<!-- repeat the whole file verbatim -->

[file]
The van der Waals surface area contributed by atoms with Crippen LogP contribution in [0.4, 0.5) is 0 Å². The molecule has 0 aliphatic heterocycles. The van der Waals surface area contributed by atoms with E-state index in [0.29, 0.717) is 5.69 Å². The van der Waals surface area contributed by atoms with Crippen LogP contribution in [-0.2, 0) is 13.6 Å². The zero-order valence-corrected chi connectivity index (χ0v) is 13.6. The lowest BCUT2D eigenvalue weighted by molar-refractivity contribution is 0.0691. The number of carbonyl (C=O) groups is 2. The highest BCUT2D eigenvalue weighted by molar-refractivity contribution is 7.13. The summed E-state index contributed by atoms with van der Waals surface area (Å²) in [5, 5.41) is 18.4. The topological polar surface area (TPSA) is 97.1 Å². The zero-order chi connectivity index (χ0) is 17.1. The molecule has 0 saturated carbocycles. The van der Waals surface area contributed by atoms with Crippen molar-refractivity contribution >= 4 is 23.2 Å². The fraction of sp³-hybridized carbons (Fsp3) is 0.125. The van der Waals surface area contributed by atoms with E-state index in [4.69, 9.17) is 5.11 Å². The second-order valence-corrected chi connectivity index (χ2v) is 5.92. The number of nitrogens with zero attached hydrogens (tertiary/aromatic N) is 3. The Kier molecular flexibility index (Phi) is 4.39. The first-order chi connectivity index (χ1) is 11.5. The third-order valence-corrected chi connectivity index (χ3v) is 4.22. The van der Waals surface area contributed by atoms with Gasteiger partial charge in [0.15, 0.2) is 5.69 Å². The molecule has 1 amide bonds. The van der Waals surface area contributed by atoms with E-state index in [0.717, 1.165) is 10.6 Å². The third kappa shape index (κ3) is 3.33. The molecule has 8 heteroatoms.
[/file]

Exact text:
The van der Waals surface area contributed by atoms with Crippen LogP contribution in [0.4, 0.5) is 0 Å². The molecule has 0 aliphatic heterocycles. The van der Waals surface area contributed by atoms with E-state index in [0.29, 0.717) is 5.69 Å². The van der Waals surface area contributed by atoms with Crippen LogP contribution in [-0.2, 0) is 13.6 Å². The zero-order valence-corrected chi connectivity index (χ0v) is 13.6. The lowest BCUT2D eigenvalue weighted by molar-refractivity contribution is 0.0691. The number of carbonyl (C=O) groups is 2. The highest BCUT2D eigenvalue weighted by molar-refractivity contribution is 7.13. The summed E-state index contributed by atoms with van der Waals surface area (Å²) in [5, 5.41) is 18.4. The topological polar surface area (TPSA) is 97.1 Å². The zero-order chi connectivity index (χ0) is 17.1. The molecule has 0 saturated carbocycles. The van der Waals surface area contributed by atoms with Crippen molar-refractivity contribution >= 4 is 23.2 Å². The fraction of sp³-hybridized carbons (Fsp3) is 0.125. The van der Waals surface area contributed by atoms with E-state index in [4.69, 9.17) is 5.11 Å². The second-order valence-corrected chi connectivity index (χ2v) is 5.92. The number of nitrogens with zero attached hydrogens (tertiary/aromatic N) is 3. The Kier molecular flexibility index (Phi) is 4.39. The first-order chi connectivity index (χ1) is 11.5. The third-order valence-corrected chi connectivity index (χ3v) is 4.22. The van der Waals surface area contributed by atoms with Gasteiger partial charge in [0.15, 0.2) is 5.69 Å². The molecule has 1 amide bonds. The van der Waals surface area contributed by atoms with E-state index in [0.717, 1.165) is 10.6 Å². The third kappa shape index (κ3) is 3.33. The molecule has 8 heteroatoms.